BAIKONUR: A Soyuz spacecraft with three astronauts on board, including the first Dane to fly into space, blasted off towards the International Space Station on Wednesday.
The trio launched on schedule at 0437 GMT from the same launchpad in Kazakhstan that Yuri Gagarin used for his historic entry into the cosmos in 1961.
“The crew is doing well, everything is in order onboard,” relayed mission control.
Veteran cosmonaut Sergei Volkov of the Russian space agency Roscosmos is leading a team that also includes first-time flyers Aidyn Aimbetov from Kazakhstan’s space agency and Denmark’s Andreas Mogensen of the European Space Agency.
They are expected to make the journey to the ISS in two days, docking on Friday.
The take-off also marked the 500th launch from the Gagarin launchpad, named after the Soviet space pioneer.
Volkov will stay on at the ISS, while both Aimbetov and Mogensen will return to Earth next week.
Mogensen is the first Dane to enter space while Aimbetov, who replaced British singer Sarah Brightman after she pulled out of the mission in June, is the third from his country to do so.
“It’s a great honour for me to represent Denmark as an astronaut,” Mogensen said last month.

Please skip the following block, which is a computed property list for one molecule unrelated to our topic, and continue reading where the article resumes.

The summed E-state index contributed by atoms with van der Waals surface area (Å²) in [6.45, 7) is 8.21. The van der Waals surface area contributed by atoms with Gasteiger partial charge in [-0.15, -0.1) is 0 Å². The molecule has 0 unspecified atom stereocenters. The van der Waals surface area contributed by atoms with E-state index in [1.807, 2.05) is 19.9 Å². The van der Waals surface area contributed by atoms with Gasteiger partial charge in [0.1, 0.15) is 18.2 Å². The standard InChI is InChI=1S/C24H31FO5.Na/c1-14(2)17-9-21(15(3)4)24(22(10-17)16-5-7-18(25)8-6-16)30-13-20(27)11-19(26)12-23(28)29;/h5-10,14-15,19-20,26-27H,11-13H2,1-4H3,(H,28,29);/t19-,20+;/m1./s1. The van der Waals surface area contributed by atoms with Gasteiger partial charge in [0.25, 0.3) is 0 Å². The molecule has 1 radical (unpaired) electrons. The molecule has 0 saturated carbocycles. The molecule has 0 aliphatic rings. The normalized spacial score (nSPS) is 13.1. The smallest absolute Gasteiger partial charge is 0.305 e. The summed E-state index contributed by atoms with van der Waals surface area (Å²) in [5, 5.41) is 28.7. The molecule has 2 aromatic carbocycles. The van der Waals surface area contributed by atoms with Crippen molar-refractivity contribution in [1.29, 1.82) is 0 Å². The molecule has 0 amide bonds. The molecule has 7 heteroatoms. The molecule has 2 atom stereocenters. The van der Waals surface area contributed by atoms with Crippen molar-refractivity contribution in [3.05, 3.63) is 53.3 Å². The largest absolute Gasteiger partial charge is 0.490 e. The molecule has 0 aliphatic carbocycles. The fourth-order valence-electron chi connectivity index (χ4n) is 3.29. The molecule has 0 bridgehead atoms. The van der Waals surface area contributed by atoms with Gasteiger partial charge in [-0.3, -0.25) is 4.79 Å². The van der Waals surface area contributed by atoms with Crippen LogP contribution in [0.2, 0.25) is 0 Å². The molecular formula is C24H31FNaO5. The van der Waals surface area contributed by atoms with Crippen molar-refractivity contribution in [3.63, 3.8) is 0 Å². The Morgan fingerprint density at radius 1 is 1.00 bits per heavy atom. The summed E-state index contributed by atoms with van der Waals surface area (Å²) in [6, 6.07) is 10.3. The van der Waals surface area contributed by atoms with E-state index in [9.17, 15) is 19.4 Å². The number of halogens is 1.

Mogensen, 38, will be joined by 26 custom-made Lego models provided especially for the mission by the world-famous Danish toy manufacturer, as well as the writing of Danish philosopher Soren Kierkegaard.
Aimbetov, 43, took dried horse milk and several other national staples from the Central Asian country into space with him as well as a toy from his daughter, who said she hoped he would encounter alien life.
At a press conference ahead of the flight on Tuesday, Kazakhstan’s Deputy Prime Minister Berdibek Saparbaev noted that Volkov’s own cosmonaut father Alexander Volkov accompanied the first-ever Kazakh cosmonaut to enter space, Toktar Aubakirov, on a 1991 mission.
“Now you have continued this line by becoming the commander of the crew in which our Aidyn Aimbetov is flying.”
The launch from Baikonur is the first since July 23, when Russian cosmonaut Oleg Kononenko and US astronaut Kjell Lindgren and Japan’s Kimiya Yu blasted off into space.
Prior to that, Russia had put all space travel on hold after the failure of the unmanned Progress freighter in late April. The doomed ship lost contact with Earth and burned up in the atmosphere, forcing a group of astronauts to spend an extra month on the ISS.
In May, another Russian spacecraft, a Proton-M rocket carrying a Mexican satellite, malfunctioned and crashed in Siberia soon after its launch.
Space travel is one of the few facets of international cooperation between Russia and the West that has remained unaffected by the Ukraine crisis.